Intel and Waymo disclose longtime secret partnership on self-driving cars

Turns out Waymo, the Google-run autonomous car company with the most road miles, has been using Intel Corp. chips this whole time.

Just before Intel CEO Brian Krzanich was expected to speak at TechCrunch in San Francisco on Monday, the San Jose chip giant revealed it has been quietly partnering with the Google-owned self-driving car business since 2009.

In a Monday blog post, Krzanich said the company will continue the technical collaboration on its next generation of autonomous vehicles. “As Waymo’s self-driving technology becomes smarter and more capable, its high-performance hardware and software will require even more powerful and efficient compute,” Krzanich said in a blog post Monday. “By working closely with Waymo, Intel can offer Waymo’s fleet of vehicles the advanced processing power required for level 4 and 5 autonomy.”

Intel is racing against competitors like Nvidia Corp. to bring the first production of self-driving car technology to market. The Silicon Valley Business Journal in July first reported that Intel (NASDAQ: INTC) would be supplying Audi’s 2018 car called the A8, which is a “Level 3” automated car. Level 5 is considered fully autonomous. (Nvidia is also supplying technology for the Audi.)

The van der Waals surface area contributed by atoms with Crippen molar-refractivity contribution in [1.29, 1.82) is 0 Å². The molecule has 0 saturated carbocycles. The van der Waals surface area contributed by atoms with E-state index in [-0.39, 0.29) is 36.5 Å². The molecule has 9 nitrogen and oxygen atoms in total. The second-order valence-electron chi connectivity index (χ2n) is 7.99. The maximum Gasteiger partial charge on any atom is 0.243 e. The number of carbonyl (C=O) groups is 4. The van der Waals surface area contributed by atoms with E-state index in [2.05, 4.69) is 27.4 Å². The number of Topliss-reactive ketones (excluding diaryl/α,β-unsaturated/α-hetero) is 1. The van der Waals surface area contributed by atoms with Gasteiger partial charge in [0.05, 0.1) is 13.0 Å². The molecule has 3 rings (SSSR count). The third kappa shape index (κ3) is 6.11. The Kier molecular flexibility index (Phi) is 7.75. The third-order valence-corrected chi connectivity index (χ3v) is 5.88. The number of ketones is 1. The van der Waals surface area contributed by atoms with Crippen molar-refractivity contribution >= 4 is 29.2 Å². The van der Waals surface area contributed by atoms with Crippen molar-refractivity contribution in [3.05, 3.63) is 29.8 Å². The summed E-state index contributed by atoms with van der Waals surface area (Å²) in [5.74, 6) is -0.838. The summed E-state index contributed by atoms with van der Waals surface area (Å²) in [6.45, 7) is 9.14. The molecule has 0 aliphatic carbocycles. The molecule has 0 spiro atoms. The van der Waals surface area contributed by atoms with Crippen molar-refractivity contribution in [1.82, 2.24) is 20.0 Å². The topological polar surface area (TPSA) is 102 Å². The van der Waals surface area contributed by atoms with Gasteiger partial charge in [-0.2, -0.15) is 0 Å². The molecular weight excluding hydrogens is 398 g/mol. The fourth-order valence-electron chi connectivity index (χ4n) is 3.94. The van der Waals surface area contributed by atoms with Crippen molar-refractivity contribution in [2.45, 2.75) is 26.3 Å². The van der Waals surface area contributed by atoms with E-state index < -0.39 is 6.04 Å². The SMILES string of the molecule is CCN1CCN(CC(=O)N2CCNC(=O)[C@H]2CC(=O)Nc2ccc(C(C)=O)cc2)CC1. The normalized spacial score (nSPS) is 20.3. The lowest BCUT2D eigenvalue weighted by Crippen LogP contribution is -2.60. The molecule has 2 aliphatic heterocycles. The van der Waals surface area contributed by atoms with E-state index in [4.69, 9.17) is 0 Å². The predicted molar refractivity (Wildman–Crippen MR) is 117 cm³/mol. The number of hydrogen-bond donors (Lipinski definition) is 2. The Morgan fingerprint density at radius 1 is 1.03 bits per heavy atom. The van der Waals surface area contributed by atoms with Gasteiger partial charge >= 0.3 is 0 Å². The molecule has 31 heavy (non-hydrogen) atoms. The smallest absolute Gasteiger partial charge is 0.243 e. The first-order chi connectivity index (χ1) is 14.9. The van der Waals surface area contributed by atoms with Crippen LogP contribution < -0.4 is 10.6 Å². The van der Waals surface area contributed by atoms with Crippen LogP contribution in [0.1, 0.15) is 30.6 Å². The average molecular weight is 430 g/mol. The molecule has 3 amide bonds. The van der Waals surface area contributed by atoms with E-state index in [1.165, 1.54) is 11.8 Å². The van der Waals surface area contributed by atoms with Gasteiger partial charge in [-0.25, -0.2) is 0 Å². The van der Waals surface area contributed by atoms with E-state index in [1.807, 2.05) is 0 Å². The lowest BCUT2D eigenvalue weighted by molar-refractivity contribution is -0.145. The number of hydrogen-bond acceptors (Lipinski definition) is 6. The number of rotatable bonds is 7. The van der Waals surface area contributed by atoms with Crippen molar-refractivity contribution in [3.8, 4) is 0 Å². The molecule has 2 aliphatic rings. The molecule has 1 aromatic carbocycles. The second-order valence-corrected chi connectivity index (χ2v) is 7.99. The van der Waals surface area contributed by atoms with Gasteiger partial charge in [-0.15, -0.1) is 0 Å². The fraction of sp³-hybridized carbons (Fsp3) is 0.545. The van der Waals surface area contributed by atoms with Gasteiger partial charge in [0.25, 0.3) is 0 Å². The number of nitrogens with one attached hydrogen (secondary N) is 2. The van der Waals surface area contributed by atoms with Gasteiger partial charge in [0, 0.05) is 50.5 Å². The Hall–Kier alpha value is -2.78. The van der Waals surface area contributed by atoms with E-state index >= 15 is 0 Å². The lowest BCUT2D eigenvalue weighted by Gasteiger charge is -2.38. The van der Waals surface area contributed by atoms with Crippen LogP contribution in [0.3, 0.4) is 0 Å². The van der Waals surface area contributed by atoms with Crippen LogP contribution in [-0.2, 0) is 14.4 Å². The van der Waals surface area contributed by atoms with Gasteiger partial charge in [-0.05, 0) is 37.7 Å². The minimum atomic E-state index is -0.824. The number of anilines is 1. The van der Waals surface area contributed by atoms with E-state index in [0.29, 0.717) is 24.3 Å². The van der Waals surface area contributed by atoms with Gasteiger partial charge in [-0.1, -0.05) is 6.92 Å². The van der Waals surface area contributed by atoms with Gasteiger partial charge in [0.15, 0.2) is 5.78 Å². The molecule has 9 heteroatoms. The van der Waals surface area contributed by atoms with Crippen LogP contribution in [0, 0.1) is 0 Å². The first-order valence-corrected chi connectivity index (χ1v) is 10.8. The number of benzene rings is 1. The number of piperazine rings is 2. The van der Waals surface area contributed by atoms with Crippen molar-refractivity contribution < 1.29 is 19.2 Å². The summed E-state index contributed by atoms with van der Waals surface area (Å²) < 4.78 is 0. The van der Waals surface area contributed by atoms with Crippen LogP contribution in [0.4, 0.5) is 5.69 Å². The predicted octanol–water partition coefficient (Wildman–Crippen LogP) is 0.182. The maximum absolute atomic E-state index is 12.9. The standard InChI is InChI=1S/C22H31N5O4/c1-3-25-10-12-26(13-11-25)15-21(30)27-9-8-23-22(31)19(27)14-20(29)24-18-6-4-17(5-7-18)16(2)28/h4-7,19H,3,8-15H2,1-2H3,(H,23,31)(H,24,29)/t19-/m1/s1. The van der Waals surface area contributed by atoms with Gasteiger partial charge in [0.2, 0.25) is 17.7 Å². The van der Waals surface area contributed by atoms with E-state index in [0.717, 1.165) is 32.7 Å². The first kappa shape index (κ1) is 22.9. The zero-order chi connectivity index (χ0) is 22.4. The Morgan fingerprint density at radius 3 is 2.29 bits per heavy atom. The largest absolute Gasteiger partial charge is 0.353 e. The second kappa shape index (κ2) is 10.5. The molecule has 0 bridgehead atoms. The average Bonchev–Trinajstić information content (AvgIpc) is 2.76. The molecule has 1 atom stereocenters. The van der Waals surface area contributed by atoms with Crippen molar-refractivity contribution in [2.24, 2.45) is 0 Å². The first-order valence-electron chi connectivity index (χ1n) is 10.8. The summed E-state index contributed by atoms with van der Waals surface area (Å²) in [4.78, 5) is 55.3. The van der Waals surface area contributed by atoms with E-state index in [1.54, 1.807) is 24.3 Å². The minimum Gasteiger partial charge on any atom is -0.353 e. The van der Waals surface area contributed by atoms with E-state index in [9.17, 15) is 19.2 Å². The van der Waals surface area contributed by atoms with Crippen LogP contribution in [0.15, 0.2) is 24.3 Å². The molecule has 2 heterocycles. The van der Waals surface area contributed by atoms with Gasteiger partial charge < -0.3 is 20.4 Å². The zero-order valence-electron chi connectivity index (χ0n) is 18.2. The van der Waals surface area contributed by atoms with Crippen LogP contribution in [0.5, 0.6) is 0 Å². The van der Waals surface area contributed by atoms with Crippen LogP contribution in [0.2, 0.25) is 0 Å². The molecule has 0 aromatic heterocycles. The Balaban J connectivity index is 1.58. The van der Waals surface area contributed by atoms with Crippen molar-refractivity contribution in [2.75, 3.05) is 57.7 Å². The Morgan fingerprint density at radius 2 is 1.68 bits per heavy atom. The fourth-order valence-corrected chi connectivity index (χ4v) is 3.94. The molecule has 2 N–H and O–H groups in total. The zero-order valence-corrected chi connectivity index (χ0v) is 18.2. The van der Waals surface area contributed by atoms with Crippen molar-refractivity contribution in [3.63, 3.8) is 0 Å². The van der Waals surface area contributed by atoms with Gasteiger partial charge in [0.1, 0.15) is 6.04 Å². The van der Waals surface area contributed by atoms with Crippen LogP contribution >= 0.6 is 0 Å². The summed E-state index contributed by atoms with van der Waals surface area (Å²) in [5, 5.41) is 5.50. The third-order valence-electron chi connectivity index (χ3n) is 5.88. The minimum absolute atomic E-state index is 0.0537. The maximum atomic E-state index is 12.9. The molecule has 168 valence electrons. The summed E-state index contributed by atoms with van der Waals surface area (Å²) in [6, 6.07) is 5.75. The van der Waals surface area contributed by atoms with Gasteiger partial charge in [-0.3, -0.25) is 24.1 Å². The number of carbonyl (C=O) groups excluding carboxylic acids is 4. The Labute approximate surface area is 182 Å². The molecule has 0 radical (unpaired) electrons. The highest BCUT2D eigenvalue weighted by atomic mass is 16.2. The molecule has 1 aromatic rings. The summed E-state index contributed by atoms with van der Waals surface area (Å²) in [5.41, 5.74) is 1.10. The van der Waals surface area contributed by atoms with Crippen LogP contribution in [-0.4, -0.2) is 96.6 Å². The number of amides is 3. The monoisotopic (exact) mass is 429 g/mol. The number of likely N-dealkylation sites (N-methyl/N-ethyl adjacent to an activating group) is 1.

Intel is expanding its San Jose self-driving car research and development lab this month and has brought on more automaker partners to collaborate with, including BMW and Continental AG. It declined to comment on whether Waymo or other partners are using the San Jose garage space.

Waymo’s (NASDAQ: GOOG) newest vehicles, the self-driving Chrysler Pacifica hybrid minivans, feature Intel-based technologies for sensor processing, general compute and connectivity, and deploying full autonomy in city conditions, Monday’s post stated.

“It’s only recently that our relationship has deepened,” a company spokesperson told the Business Journal on Monday.

“Waymo engineers were able to work with Intel to integrate some of Intel’s most advanced processing technologies into Waymo’s compute platform for its self-driving minivans,” the spokesperson added.

Source: BizJournals